We are pleased to announce the publication of Hav, a novel by the great Jan Morris. Hav consists of two parts: Last Letters from Hav, originally published in 1985, and its sequel, Hav of the Myrmidons, published in 2006.
When Last Letters from Hav was first published, travel agents heard from clients who wanted to travel to Hav, a place that many thought was real. Morris has written that she was even asked by someone from the Map Room of the Royal Geographical Society “to put him straight about Hav’s location.” But Hav is not real. It is wholly the product of Jan Morris’s prodigious imagination.
In Last Letters from Hav Morris tells of Hav’s glorious past and quaint twentieth-century life. This place, rumored to be the site of Troy, was captured during the crusades and recaptured by Saladin. Chopin, Mark Twain, Tolstoy, D.H. Lawrence, Hitler, and Princess Diana have all visited Hav. A Mediterranean city-state, it is home to architectural marvels and an annual rooftop race. As Morris takes the reader through Hav’s streets, we hear its centuries-old morning trumpet call and the songs of its muezzin, we see the texture of the goods on offer at its markets, and we smell the coffee and smoke drifting from its cafés.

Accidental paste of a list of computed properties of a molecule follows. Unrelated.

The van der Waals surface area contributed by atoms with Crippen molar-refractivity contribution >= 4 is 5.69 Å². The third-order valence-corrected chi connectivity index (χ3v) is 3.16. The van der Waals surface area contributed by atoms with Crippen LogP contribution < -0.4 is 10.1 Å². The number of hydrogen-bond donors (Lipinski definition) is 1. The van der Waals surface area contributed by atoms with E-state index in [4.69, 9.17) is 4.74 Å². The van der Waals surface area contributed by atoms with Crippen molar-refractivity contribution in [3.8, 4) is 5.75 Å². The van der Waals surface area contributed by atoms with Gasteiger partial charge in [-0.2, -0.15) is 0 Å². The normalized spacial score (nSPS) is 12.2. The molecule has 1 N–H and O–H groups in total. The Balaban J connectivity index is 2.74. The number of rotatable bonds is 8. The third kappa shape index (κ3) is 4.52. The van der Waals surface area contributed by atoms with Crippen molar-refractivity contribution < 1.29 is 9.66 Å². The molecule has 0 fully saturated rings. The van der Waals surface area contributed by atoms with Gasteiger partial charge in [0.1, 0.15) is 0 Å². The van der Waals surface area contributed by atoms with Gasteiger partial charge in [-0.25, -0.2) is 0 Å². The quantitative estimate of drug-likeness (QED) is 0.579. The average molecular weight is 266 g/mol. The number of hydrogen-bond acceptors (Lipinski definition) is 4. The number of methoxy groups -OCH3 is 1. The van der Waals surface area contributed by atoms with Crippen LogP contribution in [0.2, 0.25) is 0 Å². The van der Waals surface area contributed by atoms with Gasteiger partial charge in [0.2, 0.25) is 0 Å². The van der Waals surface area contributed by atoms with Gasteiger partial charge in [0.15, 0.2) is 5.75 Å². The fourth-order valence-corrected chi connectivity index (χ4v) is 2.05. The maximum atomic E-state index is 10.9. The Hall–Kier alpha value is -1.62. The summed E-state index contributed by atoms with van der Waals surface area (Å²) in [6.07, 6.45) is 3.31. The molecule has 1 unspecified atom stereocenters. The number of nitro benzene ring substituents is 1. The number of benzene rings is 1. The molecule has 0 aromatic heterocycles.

Morris brings the story up-to-date in Hav of the Myrmidons, when she returns to Hav in 2005. She sees an almost unrecognizable land, stripped of its chaotic and contradictory splendor, renamed, and rebuilt. Sanitized and monetized, it is ruled by a group of fanatics who have rewritten its history to reflect their own view of the past.
Last Letters from Hav was short-listed for The Booker Prize in 1985. Hav was short-listed for the Arthur C. Clarke Award in 2007.
Read Ursula K. Le Guin’s introduction (pdf)
Also by Jan Morris
Conundrum is a pioneering memoir exploring the borders of gender and early sex-reassignment surgery.